The Hanged Man Reversed Meaning – Smith Waite Centennial
We turn back to the tarot suit of spirit, the Major Arcana, with The Hanged Man reversed coming up as our daily card. While the suit cards represent the four traditional elements—air, earth, fire, and spirit—the trump suit represents the soul. So these cards tend to be more existential in meaning, and they're often more intense.
The Hanged Man is no exception! And in the reversed position, it serves as a warning to go easier and judge less harshly. (Remember that there are many ways to interpret reversed or upside-down tarot cards, but in this Card of the Day free reading series, we're viewing reversed cards as a message about our impact on other people instead of our own place in the world.)
We have plenty more on today's fortune below. But before we delve into the card's meaning, let's explore the imagery in detail and consider the historical significance at play in this card.
The Hanged Man card in the Smith-Waite Centennial tarot deck
In the Rider-Waite-Smith tradition of divination tarot cards, The Hanged Man imagery is very close to the traditional playing-card version. (See the third card from the right in the second row from the bottom for the 1650 Viéville tarot version of The Hanged Man or Le pendu.)
In the divinatory or occult decks that we use to tell fortunes today, as well as the original Latin-suited playing cards, The Hanged Man is most often hanged upside-down by the foot. But sometimes it's by the neck instead. Now, tarot fans might think the upside-down position of The Hanged Man is odd or mystical in significance. But fellow history buffs will probably know that upside-down hanging wasn't uncommon in the grizzly history of corporal punishment and execution. It was actually an official punishment for traitors in Italy and elsewhere in Europe throughout the Middle Ages and Renaissance.
The historical and religious significance behind The Hanged Man's meaning
Fellow Christianity nerds might also recognize the Biblical significance of The Hanged Man—which the figure's halo in the Rider-Waite-Smith version draws attention to as well. Saint Peter, one of Christ's 12 original disciples and the father of the Catholic Church, asked to be hanged upside-down when he was executed because he felt too humble to be killed in the same way as Jesus himself. (Incidentally, the upside-down cross is therefore a symbol of Saint Peter traditionally And it always strikes me as a little misguided when folks associate the inverted crucifix with Satanism or antichristian sentiment for this reason. But I digress!)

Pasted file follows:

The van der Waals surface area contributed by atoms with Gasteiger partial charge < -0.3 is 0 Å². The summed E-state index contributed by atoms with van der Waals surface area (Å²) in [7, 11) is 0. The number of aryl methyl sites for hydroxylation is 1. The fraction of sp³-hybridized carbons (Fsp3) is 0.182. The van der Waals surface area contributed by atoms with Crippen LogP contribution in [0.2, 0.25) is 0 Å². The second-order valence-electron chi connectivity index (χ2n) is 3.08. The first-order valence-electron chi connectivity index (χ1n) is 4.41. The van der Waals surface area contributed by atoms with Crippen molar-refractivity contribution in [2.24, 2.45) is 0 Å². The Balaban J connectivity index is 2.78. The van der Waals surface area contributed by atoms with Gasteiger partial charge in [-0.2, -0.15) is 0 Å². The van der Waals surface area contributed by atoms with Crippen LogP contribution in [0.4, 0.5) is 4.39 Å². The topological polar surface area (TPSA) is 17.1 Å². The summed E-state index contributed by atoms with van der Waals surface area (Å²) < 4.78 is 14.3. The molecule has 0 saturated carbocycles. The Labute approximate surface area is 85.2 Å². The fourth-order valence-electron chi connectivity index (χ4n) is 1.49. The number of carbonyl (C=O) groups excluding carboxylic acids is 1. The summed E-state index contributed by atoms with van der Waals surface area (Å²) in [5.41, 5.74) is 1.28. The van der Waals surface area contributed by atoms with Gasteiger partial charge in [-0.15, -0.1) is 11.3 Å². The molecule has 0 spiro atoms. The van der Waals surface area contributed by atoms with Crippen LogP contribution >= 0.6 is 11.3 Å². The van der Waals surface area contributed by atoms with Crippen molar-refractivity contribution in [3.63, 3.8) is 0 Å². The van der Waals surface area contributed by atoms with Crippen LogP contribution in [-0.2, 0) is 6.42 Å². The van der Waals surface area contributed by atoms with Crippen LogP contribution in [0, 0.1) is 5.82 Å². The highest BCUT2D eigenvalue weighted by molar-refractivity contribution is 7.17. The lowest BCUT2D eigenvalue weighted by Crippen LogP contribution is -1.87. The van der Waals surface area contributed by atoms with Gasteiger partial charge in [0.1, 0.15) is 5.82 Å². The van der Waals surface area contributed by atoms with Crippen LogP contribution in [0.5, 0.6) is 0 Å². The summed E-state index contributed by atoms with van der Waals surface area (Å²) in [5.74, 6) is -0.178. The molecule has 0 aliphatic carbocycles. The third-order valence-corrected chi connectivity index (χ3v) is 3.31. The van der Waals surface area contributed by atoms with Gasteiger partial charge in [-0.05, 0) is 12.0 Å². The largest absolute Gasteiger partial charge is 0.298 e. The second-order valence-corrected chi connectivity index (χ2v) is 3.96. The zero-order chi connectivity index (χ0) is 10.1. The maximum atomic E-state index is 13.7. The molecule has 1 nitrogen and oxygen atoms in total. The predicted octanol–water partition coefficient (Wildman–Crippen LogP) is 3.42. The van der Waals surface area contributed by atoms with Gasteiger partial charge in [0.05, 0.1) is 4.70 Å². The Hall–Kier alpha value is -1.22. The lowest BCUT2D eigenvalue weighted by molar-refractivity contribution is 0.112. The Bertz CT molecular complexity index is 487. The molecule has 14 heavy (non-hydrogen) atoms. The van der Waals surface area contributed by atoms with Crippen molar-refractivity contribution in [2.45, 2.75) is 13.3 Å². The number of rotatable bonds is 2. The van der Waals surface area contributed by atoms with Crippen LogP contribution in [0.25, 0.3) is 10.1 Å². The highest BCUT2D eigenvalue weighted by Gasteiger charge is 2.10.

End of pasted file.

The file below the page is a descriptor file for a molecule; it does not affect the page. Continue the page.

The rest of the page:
In any case, the historical context surrounding The Hanged Man tarot card, as well the figure's graceful expression and halo, evoke a meaning of wrongful persecution. An inversion of justice.
In the upright position, this card suggests righteous resolution to withstand the slings and arrows of the vengefully ignorant. But in the reversed position, it's much less congratulatory. Instead, our daily tarot card asks you whom you've been wrongly hanging out to dry.
Stop giving someone a hard time!
Basically, today's tarot card is pretty serious. It asks you to stop giving someone such a hard time. And unlike the reversed Page of Wands card, which suggested some gatekeeping tendencies in a creative field, remember that The Hanged Man is a Major Arcana card—so it deals with matters of the soul. This is a bigger deal than judging someone else's art. It means persecuting someone because of their identity itself.
In a world rife with discrimination, we all have to work to dismantle our internal biases. And the Hanged Man is your invitation today to assess your treatment of others. Have you been giving somebody a hard time because you just can't accept who they are? Or maybe you're not acting out, but you are judging them too harshly because to you, they represent something you just can't get on board with.
Reflect on this possibility today. Sometimes we can restore a little balance in the universe by restoring balance in ourselves. Don't always give yourself the benefit of the doubt when you want to lash out at other people. Intuition is a powerful thing, but it simply can't be trusted when patterns of discrimination have twisted it in on itself.